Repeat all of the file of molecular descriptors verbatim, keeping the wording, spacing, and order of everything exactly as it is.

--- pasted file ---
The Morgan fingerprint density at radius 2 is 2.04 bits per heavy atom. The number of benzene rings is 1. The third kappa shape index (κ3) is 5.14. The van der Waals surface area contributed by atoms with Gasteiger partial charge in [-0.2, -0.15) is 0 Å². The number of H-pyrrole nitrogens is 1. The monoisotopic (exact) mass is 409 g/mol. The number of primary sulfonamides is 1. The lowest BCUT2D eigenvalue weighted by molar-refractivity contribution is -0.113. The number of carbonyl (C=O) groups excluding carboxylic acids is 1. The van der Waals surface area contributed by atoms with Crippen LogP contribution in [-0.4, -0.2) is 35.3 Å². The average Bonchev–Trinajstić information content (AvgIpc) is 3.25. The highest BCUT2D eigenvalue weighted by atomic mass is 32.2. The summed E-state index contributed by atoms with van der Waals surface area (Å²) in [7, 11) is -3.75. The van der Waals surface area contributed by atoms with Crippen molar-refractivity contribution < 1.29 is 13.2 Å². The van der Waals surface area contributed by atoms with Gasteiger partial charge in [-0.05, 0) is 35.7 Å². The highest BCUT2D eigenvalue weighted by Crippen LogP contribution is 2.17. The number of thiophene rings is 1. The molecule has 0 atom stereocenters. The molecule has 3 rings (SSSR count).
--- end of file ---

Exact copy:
The Morgan fingerprint density at radius 2 is 2.04 bits per heavy atom. The number of benzene rings is 1. The third kappa shape index (κ3) is 5.14. The van der Waals surface area contributed by atoms with Gasteiger partial charge in [-0.2, -0.15) is 0 Å². The number of H-pyrrole nitrogens is 1. The monoisotopic (exact) mass is 409 g/mol. The number of primary sulfonamides is 1. The lowest BCUT2D eigenvalue weighted by molar-refractivity contribution is -0.113. The number of carbonyl (C=O) groups excluding carboxylic acids is 1. The van der Waals surface area contributed by atoms with Crippen LogP contribution in [-0.4, -0.2) is 35.3 Å². The average Bonchev–Trinajstić information content (AvgIpc) is 3.25. The highest BCUT2D eigenvalue weighted by atomic mass is 32.2. The summed E-state index contributed by atoms with van der Waals surface area (Å²) in [7, 11) is -3.75. The van der Waals surface area contributed by atoms with Crippen molar-refractivity contribution < 1.29 is 13.2 Å². The van der Waals surface area contributed by atoms with Gasteiger partial charge in [-0.05, 0) is 35.7 Å². The highest BCUT2D eigenvalue weighted by Crippen LogP contribution is 2.17. The number of thiophene rings is 1. The molecule has 0 atom stereocenters. The molecule has 3 rings (SSSR count).